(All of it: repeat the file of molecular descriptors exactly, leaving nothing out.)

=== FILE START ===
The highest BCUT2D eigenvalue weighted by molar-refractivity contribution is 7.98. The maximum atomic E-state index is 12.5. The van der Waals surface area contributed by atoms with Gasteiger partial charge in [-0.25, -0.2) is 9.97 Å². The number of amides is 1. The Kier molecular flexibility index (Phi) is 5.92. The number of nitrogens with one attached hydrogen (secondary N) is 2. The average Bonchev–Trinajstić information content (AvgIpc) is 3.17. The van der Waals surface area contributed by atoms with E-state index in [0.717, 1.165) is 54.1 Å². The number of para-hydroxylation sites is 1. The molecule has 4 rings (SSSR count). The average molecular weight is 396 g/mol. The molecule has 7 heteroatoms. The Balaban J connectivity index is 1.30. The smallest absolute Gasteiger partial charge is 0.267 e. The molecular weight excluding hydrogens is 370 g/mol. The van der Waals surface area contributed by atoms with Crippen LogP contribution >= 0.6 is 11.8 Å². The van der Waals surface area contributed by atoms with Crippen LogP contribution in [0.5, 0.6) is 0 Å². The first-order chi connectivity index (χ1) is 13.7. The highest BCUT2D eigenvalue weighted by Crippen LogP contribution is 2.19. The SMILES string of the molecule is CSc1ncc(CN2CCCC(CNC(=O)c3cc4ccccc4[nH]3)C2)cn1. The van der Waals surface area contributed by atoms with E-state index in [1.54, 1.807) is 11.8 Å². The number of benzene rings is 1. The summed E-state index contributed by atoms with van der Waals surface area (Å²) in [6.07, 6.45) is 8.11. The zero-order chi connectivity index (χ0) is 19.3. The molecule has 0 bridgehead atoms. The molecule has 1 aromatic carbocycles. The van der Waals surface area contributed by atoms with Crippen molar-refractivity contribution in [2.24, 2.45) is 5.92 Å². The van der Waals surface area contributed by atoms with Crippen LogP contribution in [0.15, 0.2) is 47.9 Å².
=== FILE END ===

The highest BCUT2D eigenvalue weighted by molar-refractivity contribution is 7.98. The maximum atomic E-state index is 12.5. The van der Waals surface area contributed by atoms with Gasteiger partial charge in [-0.25, -0.2) is 9.97 Å². The number of amides is 1. The Kier molecular flexibility index (Phi) is 5.92. The number of nitrogens with one attached hydrogen (secondary N) is 2. The average Bonchev–Trinajstić information content (AvgIpc) is 3.17. The van der Waals surface area contributed by atoms with E-state index in [0.717, 1.165) is 54.1 Å². The number of para-hydroxylation sites is 1. The molecule has 4 rings (SSSR count). The average molecular weight is 396 g/mol. The molecule has 7 heteroatoms. The Balaban J connectivity index is 1.30. The smallest absolute Gasteiger partial charge is 0.267 e. The molecular weight excluding hydrogens is 370 g/mol. The van der Waals surface area contributed by atoms with Crippen LogP contribution >= 0.6 is 11.8 Å². The van der Waals surface area contributed by atoms with Crippen LogP contribution in [0.5, 0.6) is 0 Å². The first-order chi connectivity index (χ1) is 13.7. The highest BCUT2D eigenvalue weighted by Crippen LogP contribution is 2.19. The SMILES string of the molecule is CSc1ncc(CN2CCCC(CNC(=O)c3cc4ccccc4[nH]3)C2)cn1. The van der Waals surface area contributed by atoms with E-state index in [1.54, 1.807) is 11.8 Å². The number of benzene rings is 1. The summed E-state index contributed by atoms with van der Waals surface area (Å²) in [6.07, 6.45) is 8.11. The zero-order chi connectivity index (χ0) is 19.3. The molecule has 0 bridgehead atoms. The molecule has 1 aromatic carbocycles. The van der Waals surface area contributed by atoms with Crippen molar-refractivity contribution in [2.24, 2.45) is 5.92 Å². The van der Waals surface area contributed by atoms with Crippen LogP contribution in [0.15, 0.2) is 47.9 Å².